Watching the boisterous pro-Morsi rallies in Cairo and Alexandria and Assiut today, it was clear that the Muslim Brotherhood believes it has the votes to pass Egypt's new constitution by an overwhelming margin.
The December 15 referendum can (and will) be framed as a choice between a deeply flawed constitution and an extended period of chaos and political uncertainty.
The former is an abstract concept: It's problematic that the constitution allows military trials for civilians, or codifies discrimination against religious minorities, but the vast majority of Egyptians will never be personally affected by these provisions. The latter, of course, is deeply personal; tens of millions of people are exhausted after nearly two years of turmoil.
For many people, in other words, the default position will be a "yes" vote, and opponents of the constitution will need to convince them otherwise.
But how? The Muslim Brotherhood and the Morsi government have shrewdly laid claim to all sides of the debate. Morsi draped himself in the revolution tonight, saluting the martyrs and arguing that the constitution would finish their work. But just yesterday his prime minister, Hesham Qandil, described a "yes" vote as a vote for stability and a step towards economic growth.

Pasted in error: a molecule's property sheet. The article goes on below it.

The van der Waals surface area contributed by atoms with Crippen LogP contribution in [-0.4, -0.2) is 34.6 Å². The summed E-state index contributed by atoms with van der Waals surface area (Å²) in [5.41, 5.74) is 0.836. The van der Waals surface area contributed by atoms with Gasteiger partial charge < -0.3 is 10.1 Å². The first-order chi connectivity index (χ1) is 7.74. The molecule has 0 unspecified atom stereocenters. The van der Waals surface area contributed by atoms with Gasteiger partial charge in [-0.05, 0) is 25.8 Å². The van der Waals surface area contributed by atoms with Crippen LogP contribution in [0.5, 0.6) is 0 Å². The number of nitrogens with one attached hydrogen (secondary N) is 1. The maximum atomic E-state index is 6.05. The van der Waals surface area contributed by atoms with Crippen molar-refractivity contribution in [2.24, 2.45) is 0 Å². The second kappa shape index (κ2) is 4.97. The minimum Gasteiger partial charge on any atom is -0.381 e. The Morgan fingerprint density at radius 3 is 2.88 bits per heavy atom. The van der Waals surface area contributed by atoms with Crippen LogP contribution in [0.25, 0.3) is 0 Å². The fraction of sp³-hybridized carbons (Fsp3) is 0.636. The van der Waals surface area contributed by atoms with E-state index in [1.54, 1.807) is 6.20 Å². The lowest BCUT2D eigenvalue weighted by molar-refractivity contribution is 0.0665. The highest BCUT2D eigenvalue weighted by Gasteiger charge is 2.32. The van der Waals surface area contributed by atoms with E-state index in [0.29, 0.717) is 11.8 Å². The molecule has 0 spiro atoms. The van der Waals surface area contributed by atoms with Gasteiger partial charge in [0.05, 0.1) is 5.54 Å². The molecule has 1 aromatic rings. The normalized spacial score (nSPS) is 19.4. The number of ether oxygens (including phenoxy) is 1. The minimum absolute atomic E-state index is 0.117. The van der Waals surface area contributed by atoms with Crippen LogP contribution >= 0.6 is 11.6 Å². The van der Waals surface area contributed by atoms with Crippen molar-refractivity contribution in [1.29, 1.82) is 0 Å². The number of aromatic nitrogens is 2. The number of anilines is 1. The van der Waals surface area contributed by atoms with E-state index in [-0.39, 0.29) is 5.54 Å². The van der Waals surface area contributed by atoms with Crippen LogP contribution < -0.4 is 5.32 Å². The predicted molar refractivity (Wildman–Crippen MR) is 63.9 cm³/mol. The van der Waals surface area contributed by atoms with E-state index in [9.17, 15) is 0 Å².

Morsi and Hossam al-Gheriany tonight both described the constitution as a liberal document that protects personal freedoms. Hours earlier, though, tens of thousands of Islamists rallied in support of the constitution, under the banner "legitimacy and shari'a."
Somehow, the constitution is both a revolutionary and a conservative document, a liberal treatise and an implementation of God's will.
How can Egypt's liberals respond? They've already allowed the Brotherhood to frame the larger discussion.
And if they focus on smaller issues, well: Article 10 requires the state to "balance" a woman's family duties and her work, but criticize that and your opponents will portray you as anti-family. Attack article 44, which prohibits "insulting prophets," and you are a blasphemer. Article 197 shields the army budget from parliamentary scrutiny, but it's hard to see this somewhat obscure issue swaying many votes.
Critics have done little over the few months to educate the public about the problems with the draft constitution. So it's hard to see how, in the next two weeks, they convince that same public to vote "no" and usher in many more months of uncertainty.